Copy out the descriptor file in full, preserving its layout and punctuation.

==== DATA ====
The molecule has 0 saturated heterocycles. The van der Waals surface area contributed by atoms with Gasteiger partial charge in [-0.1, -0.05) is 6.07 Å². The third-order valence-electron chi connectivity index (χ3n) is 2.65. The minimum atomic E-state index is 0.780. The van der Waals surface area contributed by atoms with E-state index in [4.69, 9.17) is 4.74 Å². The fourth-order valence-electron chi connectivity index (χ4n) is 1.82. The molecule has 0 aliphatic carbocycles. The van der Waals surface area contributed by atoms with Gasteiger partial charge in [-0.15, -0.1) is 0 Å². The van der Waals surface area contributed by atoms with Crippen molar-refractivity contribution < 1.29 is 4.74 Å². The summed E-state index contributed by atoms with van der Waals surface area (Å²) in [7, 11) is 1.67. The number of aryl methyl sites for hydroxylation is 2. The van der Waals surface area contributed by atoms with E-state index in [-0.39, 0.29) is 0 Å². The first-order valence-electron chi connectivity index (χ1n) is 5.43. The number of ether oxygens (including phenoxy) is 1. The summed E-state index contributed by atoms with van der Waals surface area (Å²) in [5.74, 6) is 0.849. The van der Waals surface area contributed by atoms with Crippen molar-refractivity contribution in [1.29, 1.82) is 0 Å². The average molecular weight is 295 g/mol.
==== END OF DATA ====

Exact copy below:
The molecule has 0 saturated heterocycles. The van der Waals surface area contributed by atoms with Gasteiger partial charge in [-0.1, -0.05) is 6.07 Å². The third-order valence-electron chi connectivity index (χ3n) is 2.65. The minimum atomic E-state index is 0.780. The van der Waals surface area contributed by atoms with E-state index in [4.69, 9.17) is 4.74 Å². The fourth-order valence-electron chi connectivity index (χ4n) is 1.82. The molecule has 0 aliphatic carbocycles. The van der Waals surface area contributed by atoms with Gasteiger partial charge in [-0.15, -0.1) is 0 Å². The van der Waals surface area contributed by atoms with Crippen molar-refractivity contribution < 1.29 is 4.74 Å². The summed E-state index contributed by atoms with van der Waals surface area (Å²) in [7, 11) is 1.67. The number of aryl methyl sites for hydroxylation is 2. The van der Waals surface area contributed by atoms with E-state index in [-0.39, 0.29) is 0 Å². The first-order valence-electron chi connectivity index (χ1n) is 5.43. The number of ether oxygens (including phenoxy) is 1. The summed E-state index contributed by atoms with van der Waals surface area (Å²) in [5.74, 6) is 0.849. The van der Waals surface area contributed by atoms with Crippen molar-refractivity contribution in [1.29, 1.82) is 0 Å². The average molecular weight is 295 g/mol.